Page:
As he says, “Do not believe any commentator who says that a rising surge of “nationalism” is preventing Iraqis from greeting U.S. and British troops in the streets with open arms. What is preventing them from rising up and taking over the streets of their cities is confusion about American intentions and fear of the murderous brown-shirt thugs known as the Fedayeen Saddam, who are leading the small-arms-fire attacks on American and British soldiers.”
We are going to have to be patient. The entire Iraqi people have been traumatized: the recovery will take time.

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A Little Semantics

Just a quick note–the actions being carried out by the United States and the United Kingdom in Iraq should really be called the “War for Iraq,” as opposed to the most-often used the “War with Iraq” or the “War in Iraq.”
The reason is straightforward: since the stated goal of the action is to remove the Iraqi leadership and effectively capture control of Iraq, for whatever short time will turn out, the battle is really over who will rule Iraq, as opposed to the clash suggested by the “War in” and “War with” wordings.

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The Rebellion Has Begun

A number of media outlets have begun to report on the uprisings building throughout Iraq, especially in newly-targeted Basra. The New York Times has a good piece on it, although I chose a report from the Al-Iraq list, which I posted in full on the News section of my site.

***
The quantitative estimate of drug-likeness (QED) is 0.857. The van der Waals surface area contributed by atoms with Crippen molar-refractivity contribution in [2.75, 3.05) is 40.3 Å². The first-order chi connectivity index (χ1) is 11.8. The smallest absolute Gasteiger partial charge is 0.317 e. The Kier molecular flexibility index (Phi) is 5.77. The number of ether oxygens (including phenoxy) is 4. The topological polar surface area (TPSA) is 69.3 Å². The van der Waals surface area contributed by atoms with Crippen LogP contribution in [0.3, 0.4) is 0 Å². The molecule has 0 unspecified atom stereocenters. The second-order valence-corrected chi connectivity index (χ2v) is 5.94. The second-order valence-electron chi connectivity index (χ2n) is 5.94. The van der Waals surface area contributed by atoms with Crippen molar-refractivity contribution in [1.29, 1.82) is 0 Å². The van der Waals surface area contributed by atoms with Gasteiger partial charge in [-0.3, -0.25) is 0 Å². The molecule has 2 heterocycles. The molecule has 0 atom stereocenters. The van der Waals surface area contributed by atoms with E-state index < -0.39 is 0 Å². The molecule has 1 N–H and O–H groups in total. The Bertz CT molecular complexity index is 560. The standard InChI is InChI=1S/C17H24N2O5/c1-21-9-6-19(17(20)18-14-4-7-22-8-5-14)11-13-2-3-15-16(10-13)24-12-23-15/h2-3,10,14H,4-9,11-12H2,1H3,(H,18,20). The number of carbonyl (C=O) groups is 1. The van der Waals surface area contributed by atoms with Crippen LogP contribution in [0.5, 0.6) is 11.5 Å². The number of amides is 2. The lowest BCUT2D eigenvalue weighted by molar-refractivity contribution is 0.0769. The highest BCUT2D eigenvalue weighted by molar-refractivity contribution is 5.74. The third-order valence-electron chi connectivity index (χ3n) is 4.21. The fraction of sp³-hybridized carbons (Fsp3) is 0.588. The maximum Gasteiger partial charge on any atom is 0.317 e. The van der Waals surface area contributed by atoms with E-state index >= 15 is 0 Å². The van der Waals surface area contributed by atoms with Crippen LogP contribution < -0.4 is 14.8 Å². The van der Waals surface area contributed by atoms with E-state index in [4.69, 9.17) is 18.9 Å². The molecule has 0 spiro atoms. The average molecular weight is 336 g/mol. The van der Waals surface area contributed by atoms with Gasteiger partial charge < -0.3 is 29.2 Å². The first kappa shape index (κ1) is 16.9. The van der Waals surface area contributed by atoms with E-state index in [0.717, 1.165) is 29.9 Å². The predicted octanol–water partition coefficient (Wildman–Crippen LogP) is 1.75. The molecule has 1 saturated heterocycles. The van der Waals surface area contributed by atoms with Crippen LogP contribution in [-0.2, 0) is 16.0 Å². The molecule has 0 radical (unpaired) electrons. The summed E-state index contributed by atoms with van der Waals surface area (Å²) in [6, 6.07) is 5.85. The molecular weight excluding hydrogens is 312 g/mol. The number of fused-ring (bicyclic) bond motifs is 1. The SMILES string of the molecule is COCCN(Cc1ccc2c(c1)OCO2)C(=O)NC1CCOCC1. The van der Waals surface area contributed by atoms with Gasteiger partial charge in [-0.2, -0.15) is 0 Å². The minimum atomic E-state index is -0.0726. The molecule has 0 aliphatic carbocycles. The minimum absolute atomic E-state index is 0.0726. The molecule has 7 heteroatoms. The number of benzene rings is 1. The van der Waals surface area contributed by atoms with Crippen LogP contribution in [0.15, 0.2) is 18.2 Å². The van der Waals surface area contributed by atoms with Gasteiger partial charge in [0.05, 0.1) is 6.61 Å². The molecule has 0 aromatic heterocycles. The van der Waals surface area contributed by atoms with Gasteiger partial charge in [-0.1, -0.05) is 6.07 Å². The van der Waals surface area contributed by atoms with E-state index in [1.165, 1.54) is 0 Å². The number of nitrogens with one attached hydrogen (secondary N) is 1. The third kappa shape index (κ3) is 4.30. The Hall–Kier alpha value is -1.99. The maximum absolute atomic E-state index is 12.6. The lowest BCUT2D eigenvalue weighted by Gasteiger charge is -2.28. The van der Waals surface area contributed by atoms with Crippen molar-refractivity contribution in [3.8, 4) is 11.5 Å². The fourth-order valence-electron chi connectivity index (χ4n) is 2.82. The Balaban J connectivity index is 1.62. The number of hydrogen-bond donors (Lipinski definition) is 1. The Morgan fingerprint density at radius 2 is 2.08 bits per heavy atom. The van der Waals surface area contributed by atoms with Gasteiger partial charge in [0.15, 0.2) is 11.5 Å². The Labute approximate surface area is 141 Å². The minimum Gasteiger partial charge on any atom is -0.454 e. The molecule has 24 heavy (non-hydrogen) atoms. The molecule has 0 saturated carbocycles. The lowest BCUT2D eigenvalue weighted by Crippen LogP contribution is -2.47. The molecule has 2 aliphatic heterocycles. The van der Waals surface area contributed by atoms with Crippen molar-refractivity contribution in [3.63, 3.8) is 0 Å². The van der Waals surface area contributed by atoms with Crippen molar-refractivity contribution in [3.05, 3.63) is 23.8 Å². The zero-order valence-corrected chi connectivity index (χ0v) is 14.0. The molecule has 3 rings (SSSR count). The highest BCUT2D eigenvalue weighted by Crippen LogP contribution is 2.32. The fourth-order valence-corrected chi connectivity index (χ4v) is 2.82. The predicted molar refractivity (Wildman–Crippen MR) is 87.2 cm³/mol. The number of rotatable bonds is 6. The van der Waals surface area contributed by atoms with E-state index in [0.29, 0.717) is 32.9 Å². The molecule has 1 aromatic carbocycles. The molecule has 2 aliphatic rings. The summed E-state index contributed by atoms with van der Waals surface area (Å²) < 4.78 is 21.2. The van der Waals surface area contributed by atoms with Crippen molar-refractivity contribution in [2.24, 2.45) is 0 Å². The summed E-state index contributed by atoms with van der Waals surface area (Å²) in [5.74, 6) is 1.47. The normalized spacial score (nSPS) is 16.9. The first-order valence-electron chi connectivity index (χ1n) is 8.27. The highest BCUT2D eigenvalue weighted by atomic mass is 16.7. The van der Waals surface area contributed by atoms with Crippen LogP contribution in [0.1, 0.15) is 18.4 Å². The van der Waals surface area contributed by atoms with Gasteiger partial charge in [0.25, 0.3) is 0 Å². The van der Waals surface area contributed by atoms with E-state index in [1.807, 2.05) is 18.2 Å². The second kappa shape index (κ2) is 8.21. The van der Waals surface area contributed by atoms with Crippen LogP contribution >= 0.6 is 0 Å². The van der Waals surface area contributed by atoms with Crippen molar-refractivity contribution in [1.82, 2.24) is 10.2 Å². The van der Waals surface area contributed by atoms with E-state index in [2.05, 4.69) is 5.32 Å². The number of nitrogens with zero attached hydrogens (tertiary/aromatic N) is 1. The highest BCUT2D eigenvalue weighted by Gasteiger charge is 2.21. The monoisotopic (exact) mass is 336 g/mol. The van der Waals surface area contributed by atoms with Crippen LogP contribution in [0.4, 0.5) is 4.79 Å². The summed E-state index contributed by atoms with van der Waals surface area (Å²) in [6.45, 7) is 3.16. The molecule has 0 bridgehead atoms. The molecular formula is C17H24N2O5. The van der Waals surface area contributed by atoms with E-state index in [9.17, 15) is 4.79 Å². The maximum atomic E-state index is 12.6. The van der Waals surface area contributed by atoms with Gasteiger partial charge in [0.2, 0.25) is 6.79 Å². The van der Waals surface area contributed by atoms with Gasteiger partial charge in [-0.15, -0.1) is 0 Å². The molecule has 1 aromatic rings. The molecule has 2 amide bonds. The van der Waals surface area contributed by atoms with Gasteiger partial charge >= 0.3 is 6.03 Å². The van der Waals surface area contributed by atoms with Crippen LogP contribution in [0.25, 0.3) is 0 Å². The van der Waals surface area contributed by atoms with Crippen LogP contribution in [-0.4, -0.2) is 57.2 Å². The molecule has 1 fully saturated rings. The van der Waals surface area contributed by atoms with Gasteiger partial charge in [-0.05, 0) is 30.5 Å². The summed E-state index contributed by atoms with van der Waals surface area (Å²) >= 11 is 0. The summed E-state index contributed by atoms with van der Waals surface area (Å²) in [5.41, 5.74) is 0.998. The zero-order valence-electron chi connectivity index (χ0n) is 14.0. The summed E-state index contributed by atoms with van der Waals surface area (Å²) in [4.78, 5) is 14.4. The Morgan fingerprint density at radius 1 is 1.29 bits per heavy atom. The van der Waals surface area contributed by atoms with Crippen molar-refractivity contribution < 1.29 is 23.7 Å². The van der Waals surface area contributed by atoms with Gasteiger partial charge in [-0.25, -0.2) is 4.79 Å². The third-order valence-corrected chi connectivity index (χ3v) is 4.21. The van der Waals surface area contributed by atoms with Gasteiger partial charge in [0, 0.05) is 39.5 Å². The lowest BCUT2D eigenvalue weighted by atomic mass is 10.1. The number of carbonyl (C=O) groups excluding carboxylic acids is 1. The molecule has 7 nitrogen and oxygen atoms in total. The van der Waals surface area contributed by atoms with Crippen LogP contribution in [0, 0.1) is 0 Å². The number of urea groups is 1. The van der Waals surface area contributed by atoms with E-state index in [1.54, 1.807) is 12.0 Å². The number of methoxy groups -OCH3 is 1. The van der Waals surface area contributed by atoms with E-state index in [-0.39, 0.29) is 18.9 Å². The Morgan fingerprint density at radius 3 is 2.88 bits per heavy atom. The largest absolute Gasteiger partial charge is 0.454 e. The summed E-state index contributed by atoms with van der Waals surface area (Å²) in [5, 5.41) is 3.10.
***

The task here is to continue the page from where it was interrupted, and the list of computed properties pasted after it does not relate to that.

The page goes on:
One part of the report truly struck me, and I think it is important to keep in mind, and to pressure our governments to keep in mind:
“The leader of the biggest Iraqi opposition group said Iraqis would fight any US domination after Saddam Hussein is toppled. Ayatollah Mohammed Baqir al-Hakim, leader of the Tehran-based Supreme Council of the Islamic Revolution in Iraq, said: ‘Coalition forces are welcome in Iraq as long as they help the Iraqi people get rid of Saddam’s dictatorship, but Iraqis will resist if they (coalition forces) seek to occupy or colonize our country.'”
Although I readily admit that the Shiia leadership does not speak for all Iraqis, I think this is the major issue that should be taken up now that the War is well on its way by the liberal left.

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Bravo, Maestro

[This post was also published in the Columbia section of my weblog, which I will add to with shorter asides on the going-ons at Columbia University. As with the News section, until all of the pieces are worked out, I will publish selected posts on this page too. Thank you for your patience.]

Bravo, Maestro

John Corigliano, the famous composer who rocked Columbia University’s John Jay Awards Dinner last month has responded to the Middle East Asian Languages and Culture’s Chair, Hamid Dabashi’s, defaming letter in the Spectator published opposite my own column on Middle East Certitude.